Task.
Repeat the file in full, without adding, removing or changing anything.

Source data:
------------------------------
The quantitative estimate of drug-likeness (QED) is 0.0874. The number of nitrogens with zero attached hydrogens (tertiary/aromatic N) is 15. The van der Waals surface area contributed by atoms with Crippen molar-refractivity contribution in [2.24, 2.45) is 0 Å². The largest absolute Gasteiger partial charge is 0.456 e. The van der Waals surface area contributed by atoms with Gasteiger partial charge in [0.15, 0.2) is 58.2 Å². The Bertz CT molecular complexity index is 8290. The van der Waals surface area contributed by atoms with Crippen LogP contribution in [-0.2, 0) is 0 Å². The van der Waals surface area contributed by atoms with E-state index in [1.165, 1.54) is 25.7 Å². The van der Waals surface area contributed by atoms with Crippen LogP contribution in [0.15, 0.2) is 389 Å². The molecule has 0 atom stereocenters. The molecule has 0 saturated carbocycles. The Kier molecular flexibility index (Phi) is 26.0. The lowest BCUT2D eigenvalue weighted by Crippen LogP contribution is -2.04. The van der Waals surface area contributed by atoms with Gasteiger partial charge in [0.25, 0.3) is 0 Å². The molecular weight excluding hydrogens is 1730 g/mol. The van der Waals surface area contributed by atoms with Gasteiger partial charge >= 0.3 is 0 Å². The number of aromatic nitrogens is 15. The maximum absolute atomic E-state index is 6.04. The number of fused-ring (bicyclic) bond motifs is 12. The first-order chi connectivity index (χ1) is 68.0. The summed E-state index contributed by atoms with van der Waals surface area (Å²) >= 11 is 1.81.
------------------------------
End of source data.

The quantitative estimate of drug-likeness (QED) is 0.0874. The number of nitrogens with zero attached hydrogens (tertiary/aromatic N) is 15. The van der Waals surface area contributed by atoms with Crippen molar-refractivity contribution in [2.24, 2.45) is 0 Å². The largest absolute Gasteiger partial charge is 0.456 e. The van der Waals surface area contributed by atoms with Gasteiger partial charge in [0.15, 0.2) is 58.2 Å². The Bertz CT molecular complexity index is 8290. The van der Waals surface area contributed by atoms with Crippen LogP contribution in [-0.2, 0) is 0 Å². The van der Waals surface area contributed by atoms with E-state index in [1.165, 1.54) is 25.7 Å². The van der Waals surface area contributed by atoms with Crippen LogP contribution in [0.15, 0.2) is 389 Å². The molecule has 0 atom stereocenters. The molecule has 0 saturated carbocycles. The Kier molecular flexibility index (Phi) is 26.0. The lowest BCUT2D eigenvalue weighted by Crippen LogP contribution is -2.04. The van der Waals surface area contributed by atoms with Gasteiger partial charge in [0.25, 0.3) is 0 Å². The molecular weight excluding hydrogens is 1730 g/mol. The van der Waals surface area contributed by atoms with Gasteiger partial charge >= 0.3 is 0 Å². The number of aromatic nitrogens is 15. The maximum absolute atomic E-state index is 6.04. The number of fused-ring (bicyclic) bond motifs is 12. The first-order chi connectivity index (χ1) is 68.0. The summed E-state index contributed by atoms with van der Waals surface area (Å²) >= 11 is 1.81.